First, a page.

Senator to revive bill to help jurors access mental health support

OTTAWA — Sen. Pierre-Hugues Boisvenu says he will reintroduce a bill today that would allow jury members to seek mental health support from a professional after traumatic experiences during a criminal trial.

Bill S-206 would amend a section of the Criminal Code that currently makes it illegal for jurors to discuss jury deliberations forever, which critics say prevents them from seeking mental and emotional support.

Both Boisvenu and Sen. Lucie Moncion, a supporter of the bill, say this change would help jurors seek support post-trial, as health-care professionals are currently reluctant to help for fear of contravening the expectation of jury secrecy.

Former juror Mark Farrant, founder of the Canadian Juries Commission, says while this amendment to the Criminal Code has been a “victim of circumstance,” now is the right opportunity for it to be passed.

This is the fourth time that the bill has been introduced in Parliament, with its first introduction in 2018 by Conservative MP Michael Cooper as a private member’s bill, which died on the order paper when the federal election was called in 2019.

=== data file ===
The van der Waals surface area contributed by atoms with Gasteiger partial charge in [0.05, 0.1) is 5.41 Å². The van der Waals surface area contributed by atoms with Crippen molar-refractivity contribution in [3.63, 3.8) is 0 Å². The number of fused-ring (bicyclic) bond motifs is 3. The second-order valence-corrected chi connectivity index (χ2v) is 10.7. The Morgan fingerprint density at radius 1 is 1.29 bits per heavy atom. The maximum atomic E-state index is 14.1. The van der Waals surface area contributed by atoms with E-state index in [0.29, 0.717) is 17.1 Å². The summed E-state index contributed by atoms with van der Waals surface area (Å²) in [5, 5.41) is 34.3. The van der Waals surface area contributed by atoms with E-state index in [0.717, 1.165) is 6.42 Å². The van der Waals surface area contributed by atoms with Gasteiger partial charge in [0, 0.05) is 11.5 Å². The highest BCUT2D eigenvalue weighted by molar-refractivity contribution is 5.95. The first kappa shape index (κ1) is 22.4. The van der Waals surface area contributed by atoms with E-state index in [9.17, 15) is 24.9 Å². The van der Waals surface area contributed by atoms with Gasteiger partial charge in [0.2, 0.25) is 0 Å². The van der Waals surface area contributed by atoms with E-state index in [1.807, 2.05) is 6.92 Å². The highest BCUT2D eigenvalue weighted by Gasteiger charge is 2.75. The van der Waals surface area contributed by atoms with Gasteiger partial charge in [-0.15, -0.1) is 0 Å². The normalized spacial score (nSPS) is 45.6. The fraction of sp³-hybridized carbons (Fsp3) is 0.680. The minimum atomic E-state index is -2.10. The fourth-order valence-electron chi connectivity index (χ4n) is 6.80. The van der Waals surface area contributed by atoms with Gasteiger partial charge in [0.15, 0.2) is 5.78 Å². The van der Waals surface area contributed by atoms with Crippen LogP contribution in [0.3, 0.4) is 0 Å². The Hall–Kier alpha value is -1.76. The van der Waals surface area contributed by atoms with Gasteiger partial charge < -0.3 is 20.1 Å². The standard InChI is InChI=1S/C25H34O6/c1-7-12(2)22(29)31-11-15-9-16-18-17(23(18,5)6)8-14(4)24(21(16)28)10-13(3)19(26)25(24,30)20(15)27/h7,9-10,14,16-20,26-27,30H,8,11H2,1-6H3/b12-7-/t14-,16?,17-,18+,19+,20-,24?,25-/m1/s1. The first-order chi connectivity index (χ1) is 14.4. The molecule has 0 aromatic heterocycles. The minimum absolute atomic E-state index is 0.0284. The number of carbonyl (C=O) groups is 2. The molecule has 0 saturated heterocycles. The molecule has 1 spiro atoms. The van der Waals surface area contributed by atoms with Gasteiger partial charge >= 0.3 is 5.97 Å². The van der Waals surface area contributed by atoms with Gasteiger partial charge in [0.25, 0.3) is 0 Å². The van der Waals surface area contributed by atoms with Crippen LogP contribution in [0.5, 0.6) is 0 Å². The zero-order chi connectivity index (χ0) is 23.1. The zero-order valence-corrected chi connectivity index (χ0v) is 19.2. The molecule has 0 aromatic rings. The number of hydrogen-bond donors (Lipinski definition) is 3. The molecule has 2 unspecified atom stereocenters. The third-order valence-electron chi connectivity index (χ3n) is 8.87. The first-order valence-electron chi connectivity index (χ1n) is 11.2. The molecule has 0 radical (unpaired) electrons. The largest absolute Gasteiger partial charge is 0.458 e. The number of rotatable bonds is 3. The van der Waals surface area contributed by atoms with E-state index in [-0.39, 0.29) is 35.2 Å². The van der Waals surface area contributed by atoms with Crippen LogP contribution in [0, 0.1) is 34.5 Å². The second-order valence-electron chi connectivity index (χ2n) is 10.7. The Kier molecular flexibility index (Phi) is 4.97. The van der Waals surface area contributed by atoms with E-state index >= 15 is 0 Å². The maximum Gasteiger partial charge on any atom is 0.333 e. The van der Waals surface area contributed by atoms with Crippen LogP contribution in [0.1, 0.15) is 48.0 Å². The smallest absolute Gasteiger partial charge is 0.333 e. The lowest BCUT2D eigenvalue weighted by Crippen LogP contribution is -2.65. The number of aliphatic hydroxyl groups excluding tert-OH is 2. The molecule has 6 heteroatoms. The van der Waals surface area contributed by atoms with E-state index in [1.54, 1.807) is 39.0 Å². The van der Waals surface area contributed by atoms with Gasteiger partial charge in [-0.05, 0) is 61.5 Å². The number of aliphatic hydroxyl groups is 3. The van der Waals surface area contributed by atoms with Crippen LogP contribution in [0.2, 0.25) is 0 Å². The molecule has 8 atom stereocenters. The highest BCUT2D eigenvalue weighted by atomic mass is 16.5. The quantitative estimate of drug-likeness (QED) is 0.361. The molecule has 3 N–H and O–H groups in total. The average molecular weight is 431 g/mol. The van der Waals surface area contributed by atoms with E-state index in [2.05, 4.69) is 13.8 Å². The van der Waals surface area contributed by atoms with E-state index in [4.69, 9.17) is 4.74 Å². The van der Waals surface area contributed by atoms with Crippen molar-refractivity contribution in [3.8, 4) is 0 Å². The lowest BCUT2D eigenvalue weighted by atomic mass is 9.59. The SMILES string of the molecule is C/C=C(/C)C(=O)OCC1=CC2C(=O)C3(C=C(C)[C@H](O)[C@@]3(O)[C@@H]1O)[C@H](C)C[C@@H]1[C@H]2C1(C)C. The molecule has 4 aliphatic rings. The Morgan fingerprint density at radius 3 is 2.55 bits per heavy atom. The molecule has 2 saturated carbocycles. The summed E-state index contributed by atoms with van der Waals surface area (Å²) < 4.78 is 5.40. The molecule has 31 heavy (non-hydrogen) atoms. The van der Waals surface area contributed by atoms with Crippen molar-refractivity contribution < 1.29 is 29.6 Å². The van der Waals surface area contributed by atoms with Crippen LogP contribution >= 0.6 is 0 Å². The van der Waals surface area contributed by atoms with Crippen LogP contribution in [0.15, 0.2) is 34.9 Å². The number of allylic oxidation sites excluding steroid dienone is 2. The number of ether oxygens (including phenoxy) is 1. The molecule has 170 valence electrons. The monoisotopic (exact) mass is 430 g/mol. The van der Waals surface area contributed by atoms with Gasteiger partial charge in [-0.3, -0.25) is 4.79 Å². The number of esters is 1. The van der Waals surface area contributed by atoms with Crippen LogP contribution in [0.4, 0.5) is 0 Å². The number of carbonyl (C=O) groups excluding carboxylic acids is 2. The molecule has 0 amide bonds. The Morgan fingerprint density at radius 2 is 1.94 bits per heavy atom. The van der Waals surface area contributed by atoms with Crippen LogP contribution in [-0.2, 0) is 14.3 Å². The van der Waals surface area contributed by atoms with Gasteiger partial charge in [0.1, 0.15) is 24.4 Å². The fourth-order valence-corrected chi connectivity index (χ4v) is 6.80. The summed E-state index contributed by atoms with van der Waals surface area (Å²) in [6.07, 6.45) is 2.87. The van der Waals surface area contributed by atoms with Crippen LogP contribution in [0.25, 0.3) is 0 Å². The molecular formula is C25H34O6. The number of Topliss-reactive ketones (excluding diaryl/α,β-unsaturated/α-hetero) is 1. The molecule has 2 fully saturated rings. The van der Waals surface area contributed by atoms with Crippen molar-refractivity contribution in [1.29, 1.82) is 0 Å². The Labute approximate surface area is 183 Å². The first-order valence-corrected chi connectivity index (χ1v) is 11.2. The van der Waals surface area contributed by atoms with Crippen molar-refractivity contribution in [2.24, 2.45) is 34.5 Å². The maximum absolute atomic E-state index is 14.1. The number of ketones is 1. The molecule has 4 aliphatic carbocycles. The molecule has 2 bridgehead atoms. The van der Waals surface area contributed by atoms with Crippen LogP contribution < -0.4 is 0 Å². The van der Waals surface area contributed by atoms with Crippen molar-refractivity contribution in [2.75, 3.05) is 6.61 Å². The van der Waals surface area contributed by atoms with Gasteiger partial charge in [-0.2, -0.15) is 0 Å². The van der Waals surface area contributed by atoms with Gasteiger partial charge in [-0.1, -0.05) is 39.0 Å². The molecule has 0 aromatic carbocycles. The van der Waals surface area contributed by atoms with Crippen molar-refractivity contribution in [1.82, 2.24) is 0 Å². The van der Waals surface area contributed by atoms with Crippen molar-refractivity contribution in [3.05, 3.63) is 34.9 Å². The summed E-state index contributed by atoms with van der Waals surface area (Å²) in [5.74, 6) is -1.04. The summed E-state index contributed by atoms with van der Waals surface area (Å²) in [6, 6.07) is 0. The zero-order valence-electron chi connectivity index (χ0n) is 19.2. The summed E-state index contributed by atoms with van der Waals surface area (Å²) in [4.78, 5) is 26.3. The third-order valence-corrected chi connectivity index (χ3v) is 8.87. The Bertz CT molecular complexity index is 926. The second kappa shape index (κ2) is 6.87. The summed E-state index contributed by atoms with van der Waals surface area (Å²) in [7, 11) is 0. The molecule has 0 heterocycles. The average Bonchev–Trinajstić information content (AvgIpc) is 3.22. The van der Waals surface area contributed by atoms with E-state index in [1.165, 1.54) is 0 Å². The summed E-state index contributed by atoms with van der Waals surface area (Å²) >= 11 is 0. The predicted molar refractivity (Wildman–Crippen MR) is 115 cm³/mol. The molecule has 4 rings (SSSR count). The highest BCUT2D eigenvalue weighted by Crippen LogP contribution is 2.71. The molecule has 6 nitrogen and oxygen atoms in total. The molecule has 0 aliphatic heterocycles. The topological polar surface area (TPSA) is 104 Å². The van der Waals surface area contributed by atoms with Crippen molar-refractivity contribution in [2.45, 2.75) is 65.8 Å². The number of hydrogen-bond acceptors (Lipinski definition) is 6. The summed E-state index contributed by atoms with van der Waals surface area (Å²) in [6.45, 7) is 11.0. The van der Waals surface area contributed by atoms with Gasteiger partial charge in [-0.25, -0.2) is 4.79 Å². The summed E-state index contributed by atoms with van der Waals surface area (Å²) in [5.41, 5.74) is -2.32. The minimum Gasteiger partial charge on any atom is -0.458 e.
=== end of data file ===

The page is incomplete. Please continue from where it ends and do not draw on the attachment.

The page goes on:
Boisvenu reintroduced the bill in the Senate in 2019, where it died when Prime Minister Justin Trudeau prorogued Parliament in August 2020.

It was revived for a third time by Boisvenu, but had not been fully discussed in the chamber before summer break, and Parliament was then dissolved when Trudeau called an election in August.

This report by The Canadian Press was first published Nov. 25, 2021.

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This story was produced with the financial assistance of the Facebook and Canadian Press News Fellowship.

The Canadian Press

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Categorized as Health

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